ENAS 400 Students 'Making It" Work With Start-Up Pitches


Aiming for ways to revolutionize how we live – from the office desk to how families eat – the students in Making It (ENAS 400) aimed high. In its first year, Dr. Joe Zinter, the assistant director of the Center for Engineering Innovation & Design who teaches the course, said Making It sits at the intersection of design, technology and entrepreneurship.

Earlier in the semester, each student in the class pitched an idea for a product. The students chose the five best ideas, formed teams around them, and worked on their business models and prototypes in the CEID's John Klingenstein '50 Design Lab. Throughout the semester, guests including entrepreneurs, designers, venture capitalists, and mentors from the Yale Entrepreneurial Institute visited the class to discuss the ins and outs of starting a business. The final results show that the efforts paid off.

"We had five extremely creative products," Zinter said. "I am tremendously impressed with the quality of the ideas, prototypes and business plans."

As their final project, the student teams "pitched" their start-ups to an audience at the the Center for Engineering Innovation and Design.

Deskfruit - Many of the great innovations we've seen over the last several years originated at desks. And yet, the desk itself has pretty much remained the same. The Deskfruit team – Paul Singer '16, Steph Rhee '16, and Teddy Mathias '17 - wants to change that and make desks personal and creative spaces. Using "augmented reality," the team developed objects that interact with a smart phone app to create floating projections – such as what appears to be a two-foot cactus, for instance. With phone in hand, look down on to the Deskfruit, and the digital image projects outward. Now your desk has instantly been transformed.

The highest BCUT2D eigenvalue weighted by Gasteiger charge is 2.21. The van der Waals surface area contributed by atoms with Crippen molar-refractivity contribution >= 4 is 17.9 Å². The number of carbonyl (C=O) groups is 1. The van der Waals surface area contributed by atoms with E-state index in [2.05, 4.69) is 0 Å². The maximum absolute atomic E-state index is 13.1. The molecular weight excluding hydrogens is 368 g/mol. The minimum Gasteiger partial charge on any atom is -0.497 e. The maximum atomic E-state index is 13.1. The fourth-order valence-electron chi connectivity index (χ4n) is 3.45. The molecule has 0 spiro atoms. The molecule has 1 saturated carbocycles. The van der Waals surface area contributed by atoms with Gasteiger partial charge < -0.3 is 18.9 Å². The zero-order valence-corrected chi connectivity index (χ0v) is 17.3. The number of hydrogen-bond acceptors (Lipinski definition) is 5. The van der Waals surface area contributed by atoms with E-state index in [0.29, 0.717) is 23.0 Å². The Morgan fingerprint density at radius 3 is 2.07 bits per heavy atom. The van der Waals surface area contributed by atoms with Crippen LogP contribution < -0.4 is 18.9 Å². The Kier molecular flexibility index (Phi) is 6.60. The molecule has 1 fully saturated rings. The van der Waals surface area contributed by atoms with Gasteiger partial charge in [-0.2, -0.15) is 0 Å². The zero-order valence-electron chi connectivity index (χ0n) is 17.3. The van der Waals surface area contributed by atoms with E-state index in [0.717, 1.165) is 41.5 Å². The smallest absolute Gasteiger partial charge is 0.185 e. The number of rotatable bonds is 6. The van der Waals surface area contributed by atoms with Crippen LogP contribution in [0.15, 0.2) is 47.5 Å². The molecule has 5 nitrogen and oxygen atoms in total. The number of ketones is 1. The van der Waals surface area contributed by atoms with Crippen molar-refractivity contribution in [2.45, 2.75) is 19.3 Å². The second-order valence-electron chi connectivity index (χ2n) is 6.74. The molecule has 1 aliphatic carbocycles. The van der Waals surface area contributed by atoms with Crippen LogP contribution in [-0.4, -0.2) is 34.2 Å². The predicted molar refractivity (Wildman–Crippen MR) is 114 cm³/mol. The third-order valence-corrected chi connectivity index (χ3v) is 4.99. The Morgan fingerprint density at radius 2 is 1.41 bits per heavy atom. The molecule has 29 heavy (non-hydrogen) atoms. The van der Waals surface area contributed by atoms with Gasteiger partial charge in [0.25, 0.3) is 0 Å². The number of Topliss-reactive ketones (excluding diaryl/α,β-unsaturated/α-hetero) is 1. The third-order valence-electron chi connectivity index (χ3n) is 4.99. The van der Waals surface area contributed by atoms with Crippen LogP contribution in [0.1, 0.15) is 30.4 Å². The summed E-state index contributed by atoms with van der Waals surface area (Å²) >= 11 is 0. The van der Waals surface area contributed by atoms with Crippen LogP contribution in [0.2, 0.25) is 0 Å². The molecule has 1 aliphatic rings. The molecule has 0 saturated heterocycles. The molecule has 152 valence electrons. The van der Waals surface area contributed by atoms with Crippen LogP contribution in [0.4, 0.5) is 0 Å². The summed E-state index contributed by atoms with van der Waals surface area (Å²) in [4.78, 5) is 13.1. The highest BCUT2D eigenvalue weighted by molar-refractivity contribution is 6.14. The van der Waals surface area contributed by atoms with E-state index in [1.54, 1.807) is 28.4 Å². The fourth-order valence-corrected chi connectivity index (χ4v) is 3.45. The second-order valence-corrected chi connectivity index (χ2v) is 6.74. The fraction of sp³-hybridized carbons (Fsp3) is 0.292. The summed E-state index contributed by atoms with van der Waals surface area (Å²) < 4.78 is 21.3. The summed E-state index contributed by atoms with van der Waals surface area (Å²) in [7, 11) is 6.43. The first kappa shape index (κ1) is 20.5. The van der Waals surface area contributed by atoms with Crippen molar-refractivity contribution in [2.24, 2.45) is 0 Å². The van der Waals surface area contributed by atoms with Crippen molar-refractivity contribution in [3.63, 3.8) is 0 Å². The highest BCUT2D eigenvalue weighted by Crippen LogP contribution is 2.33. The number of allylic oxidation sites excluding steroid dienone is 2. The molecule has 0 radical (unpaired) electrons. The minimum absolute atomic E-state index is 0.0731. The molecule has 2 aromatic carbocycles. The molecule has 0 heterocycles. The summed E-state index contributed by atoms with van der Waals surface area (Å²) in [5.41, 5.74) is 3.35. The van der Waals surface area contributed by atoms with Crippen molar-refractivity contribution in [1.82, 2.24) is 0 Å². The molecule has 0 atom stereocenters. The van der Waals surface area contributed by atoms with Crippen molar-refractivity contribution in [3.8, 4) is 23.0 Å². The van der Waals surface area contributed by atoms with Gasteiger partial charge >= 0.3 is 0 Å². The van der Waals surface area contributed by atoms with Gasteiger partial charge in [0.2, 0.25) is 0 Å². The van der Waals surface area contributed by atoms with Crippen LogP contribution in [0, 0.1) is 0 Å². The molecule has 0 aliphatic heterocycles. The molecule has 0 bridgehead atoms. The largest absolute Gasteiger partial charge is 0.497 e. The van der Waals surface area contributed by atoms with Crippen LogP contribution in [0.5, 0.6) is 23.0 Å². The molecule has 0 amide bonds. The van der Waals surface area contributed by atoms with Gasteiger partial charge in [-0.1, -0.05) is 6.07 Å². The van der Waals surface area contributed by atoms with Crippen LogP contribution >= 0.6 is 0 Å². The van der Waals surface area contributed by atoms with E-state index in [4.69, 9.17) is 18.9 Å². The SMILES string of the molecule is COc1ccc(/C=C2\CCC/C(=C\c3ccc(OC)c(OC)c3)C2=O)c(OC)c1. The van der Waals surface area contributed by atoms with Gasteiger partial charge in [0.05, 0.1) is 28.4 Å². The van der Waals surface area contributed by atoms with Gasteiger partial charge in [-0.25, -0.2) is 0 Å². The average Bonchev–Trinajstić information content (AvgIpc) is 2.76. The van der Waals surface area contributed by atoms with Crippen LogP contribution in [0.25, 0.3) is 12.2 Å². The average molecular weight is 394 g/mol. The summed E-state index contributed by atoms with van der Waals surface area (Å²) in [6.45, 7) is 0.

Bento – Not sure what to have for dinner? Bento's on it, with something cheaper than a restaurant, and more nutritious than takeout. The business, comprising students Walden Davis '16, Alex Tenn '16, and John Chirikjian '17, focuses on providing meals that you buy at the store, and with minimal preparation, are ready to eat. They've partnered with some local stores for their launch. Meals include shrimp pasta, tilapia, yaki, a quinoa bowl, and chicken tacos – each one yielding two to four servings and costing $12 to $16. The partners plan to roll out a new meal each week.

ECOBANK – The Ecobank recycling box looks simple, but business partners Doo Lee '16, John Dorsch '16, and Sandeep Peddada '16 hope they will have a big impact on the environment and local community. The boxes, made at the CEID, are receptacles for plastic bottles and aluminum cans, which are then deposited at a local redemption center. The business partners project that each bin they place on campus will collect $20 worth of recyclables per month. For additional revenue, the company will sell advertising on the boxes, and all proceeds are fed back to local charities.

Makiverse – The problem with kids using real tools is that most tools are made for adults. The problem with tool-like toys is that they don't build anything. Hence, Makiverse, the business formed by Carlene Huard '16, Mavi Miller '16, and Jeffrey Gau '16. Makiverse's two products are a workbench for $100 and, for $55, a set of 23 kid-size, functioning tools that include files, clamps and saws – "everything you need to take on a wide variety of projects." The partners' research found that, while children prove adept at a number of computer skills, they're much less so at using tools and hands-on building skills. The Makiverse partners say they want their products to help "parents bring that building experience back home."

Hype – Like surfing the web, but don't care for the ads? Get Hype. It's an app developed by Genevieve Fowler '16, Megan Valentine '16, Max Payson '16, and Yuxi Liu '16. Sign onto the app, and ads appear. Swipe to right on your phone or iPad, and you save the ads that you like. Swipe to the left for the ones you don't. The more swiping you do, the more points you accumulate, which can be traded in for ad-free surfing on participating websites. Besides improving your online experience, the team says, it also better ensures that the ads that might actually interest mobile phone users will get their attention.